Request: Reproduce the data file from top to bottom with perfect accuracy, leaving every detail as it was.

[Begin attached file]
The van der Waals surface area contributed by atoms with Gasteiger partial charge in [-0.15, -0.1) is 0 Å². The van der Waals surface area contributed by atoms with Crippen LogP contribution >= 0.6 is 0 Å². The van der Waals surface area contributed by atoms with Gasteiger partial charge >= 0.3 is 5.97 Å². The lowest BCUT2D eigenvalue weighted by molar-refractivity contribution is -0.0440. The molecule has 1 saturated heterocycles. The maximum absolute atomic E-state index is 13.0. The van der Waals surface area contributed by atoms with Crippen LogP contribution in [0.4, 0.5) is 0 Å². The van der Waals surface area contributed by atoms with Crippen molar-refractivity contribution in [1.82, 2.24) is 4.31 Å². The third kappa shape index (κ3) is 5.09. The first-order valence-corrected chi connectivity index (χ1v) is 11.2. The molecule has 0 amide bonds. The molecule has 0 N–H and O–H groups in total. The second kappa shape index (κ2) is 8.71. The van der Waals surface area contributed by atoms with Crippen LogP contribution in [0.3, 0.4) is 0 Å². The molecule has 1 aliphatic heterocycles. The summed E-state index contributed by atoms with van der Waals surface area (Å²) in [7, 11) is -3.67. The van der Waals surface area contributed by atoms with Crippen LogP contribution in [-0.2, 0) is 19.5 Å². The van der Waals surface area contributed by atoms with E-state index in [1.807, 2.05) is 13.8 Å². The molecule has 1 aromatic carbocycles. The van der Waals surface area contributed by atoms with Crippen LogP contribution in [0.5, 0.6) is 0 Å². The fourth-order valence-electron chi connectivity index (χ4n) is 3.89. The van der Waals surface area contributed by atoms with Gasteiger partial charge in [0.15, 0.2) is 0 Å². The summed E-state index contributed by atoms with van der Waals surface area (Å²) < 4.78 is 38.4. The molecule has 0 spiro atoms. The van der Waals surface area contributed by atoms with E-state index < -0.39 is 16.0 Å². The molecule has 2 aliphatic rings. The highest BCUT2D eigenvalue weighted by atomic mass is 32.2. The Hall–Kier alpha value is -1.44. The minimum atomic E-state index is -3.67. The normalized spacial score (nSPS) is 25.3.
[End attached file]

The van der Waals surface area contributed by atoms with Gasteiger partial charge in [-0.15, -0.1) is 0 Å². The van der Waals surface area contributed by atoms with Crippen LogP contribution >= 0.6 is 0 Å². The van der Waals surface area contributed by atoms with Gasteiger partial charge >= 0.3 is 5.97 Å². The lowest BCUT2D eigenvalue weighted by molar-refractivity contribution is -0.0440. The molecule has 1 saturated heterocycles. The maximum absolute atomic E-state index is 13.0. The van der Waals surface area contributed by atoms with Crippen LogP contribution in [0.4, 0.5) is 0 Å². The van der Waals surface area contributed by atoms with Crippen molar-refractivity contribution in [1.82, 2.24) is 4.31 Å². The third kappa shape index (κ3) is 5.09. The first-order valence-corrected chi connectivity index (χ1v) is 11.2. The molecule has 0 amide bonds. The molecule has 0 N–H and O–H groups in total. The second kappa shape index (κ2) is 8.71. The van der Waals surface area contributed by atoms with Crippen LogP contribution in [0.3, 0.4) is 0 Å². The molecule has 1 aliphatic heterocycles. The summed E-state index contributed by atoms with van der Waals surface area (Å²) in [7, 11) is -3.67. The van der Waals surface area contributed by atoms with Crippen LogP contribution in [-0.2, 0) is 19.5 Å². The van der Waals surface area contributed by atoms with E-state index in [1.807, 2.05) is 13.8 Å². The molecule has 1 aromatic carbocycles. The van der Waals surface area contributed by atoms with Crippen LogP contribution in [0.5, 0.6) is 0 Å². The fourth-order valence-electron chi connectivity index (χ4n) is 3.89. The van der Waals surface area contributed by atoms with Gasteiger partial charge in [0.15, 0.2) is 0 Å². The summed E-state index contributed by atoms with van der Waals surface area (Å²) < 4.78 is 38.4. The molecule has 0 spiro atoms. The van der Waals surface area contributed by atoms with E-state index < -0.39 is 16.0 Å². The molecule has 2 aliphatic rings. The highest BCUT2D eigenvalue weighted by atomic mass is 32.2. The Hall–Kier alpha value is -1.44. The minimum atomic E-state index is -3.67. The normalized spacial score (nSPS) is 25.3.